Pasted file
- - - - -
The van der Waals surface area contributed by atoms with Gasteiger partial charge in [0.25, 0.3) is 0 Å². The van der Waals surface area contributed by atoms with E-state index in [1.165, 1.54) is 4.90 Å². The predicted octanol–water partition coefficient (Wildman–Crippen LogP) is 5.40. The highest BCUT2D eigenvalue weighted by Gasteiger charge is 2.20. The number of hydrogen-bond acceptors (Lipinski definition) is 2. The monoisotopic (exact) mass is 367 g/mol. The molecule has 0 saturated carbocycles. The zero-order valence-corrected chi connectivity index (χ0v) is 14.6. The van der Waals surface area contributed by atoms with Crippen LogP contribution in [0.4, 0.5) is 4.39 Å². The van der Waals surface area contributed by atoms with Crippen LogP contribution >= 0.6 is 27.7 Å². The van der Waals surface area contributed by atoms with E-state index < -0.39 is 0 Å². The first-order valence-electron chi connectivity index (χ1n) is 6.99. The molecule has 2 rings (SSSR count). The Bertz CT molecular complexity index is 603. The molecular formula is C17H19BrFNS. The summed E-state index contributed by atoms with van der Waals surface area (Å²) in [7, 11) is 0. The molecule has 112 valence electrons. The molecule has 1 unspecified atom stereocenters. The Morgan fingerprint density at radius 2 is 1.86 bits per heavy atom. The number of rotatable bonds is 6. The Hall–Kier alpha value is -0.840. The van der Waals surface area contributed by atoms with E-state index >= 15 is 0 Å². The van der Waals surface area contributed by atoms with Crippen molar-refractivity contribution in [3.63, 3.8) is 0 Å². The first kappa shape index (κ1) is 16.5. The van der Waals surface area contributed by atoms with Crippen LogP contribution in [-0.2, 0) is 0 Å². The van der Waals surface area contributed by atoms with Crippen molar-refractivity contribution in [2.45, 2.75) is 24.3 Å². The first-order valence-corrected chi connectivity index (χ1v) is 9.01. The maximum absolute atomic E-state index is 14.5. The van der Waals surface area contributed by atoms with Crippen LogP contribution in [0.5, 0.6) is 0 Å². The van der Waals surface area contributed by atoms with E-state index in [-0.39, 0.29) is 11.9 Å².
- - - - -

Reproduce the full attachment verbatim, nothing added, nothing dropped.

The van der Waals surface area contributed by atoms with Gasteiger partial charge in [0.25, 0.3) is 0 Å². The van der Waals surface area contributed by atoms with E-state index in [1.165, 1.54) is 4.90 Å². The predicted octanol–water partition coefficient (Wildman–Crippen LogP) is 5.40. The highest BCUT2D eigenvalue weighted by Gasteiger charge is 2.20. The number of hydrogen-bond acceptors (Lipinski definition) is 2. The monoisotopic (exact) mass is 367 g/mol. The molecule has 0 saturated carbocycles. The zero-order valence-corrected chi connectivity index (χ0v) is 14.6. The van der Waals surface area contributed by atoms with Crippen LogP contribution in [0.4, 0.5) is 4.39 Å². The van der Waals surface area contributed by atoms with Crippen LogP contribution >= 0.6 is 27.7 Å². The van der Waals surface area contributed by atoms with E-state index < -0.39 is 0 Å². The first-order valence-electron chi connectivity index (χ1n) is 6.99. The molecule has 2 rings (SSSR count). The Bertz CT molecular complexity index is 603. The molecular formula is C17H19BrFNS. The summed E-state index contributed by atoms with van der Waals surface area (Å²) in [7, 11) is 0. The molecule has 112 valence electrons. The molecule has 1 unspecified atom stereocenters. The Morgan fingerprint density at radius 2 is 1.86 bits per heavy atom. The number of rotatable bonds is 6. The Hall–Kier alpha value is -0.840. The van der Waals surface area contributed by atoms with E-state index >= 15 is 0 Å². The van der Waals surface area contributed by atoms with Crippen molar-refractivity contribution in [3.63, 3.8) is 0 Å². The first kappa shape index (κ1) is 16.5. The van der Waals surface area contributed by atoms with Crippen LogP contribution in [-0.2, 0) is 0 Å². The van der Waals surface area contributed by atoms with Crippen molar-refractivity contribution in [2.45, 2.75) is 24.3 Å². The first-order valence-corrected chi connectivity index (χ1v) is 9.01. The maximum absolute atomic E-state index is 14.5. The van der Waals surface area contributed by atoms with Crippen LogP contribution in [0.5, 0.6) is 0 Å². The van der Waals surface area contributed by atoms with E-state index in [-0.39, 0.29) is 11.9 Å².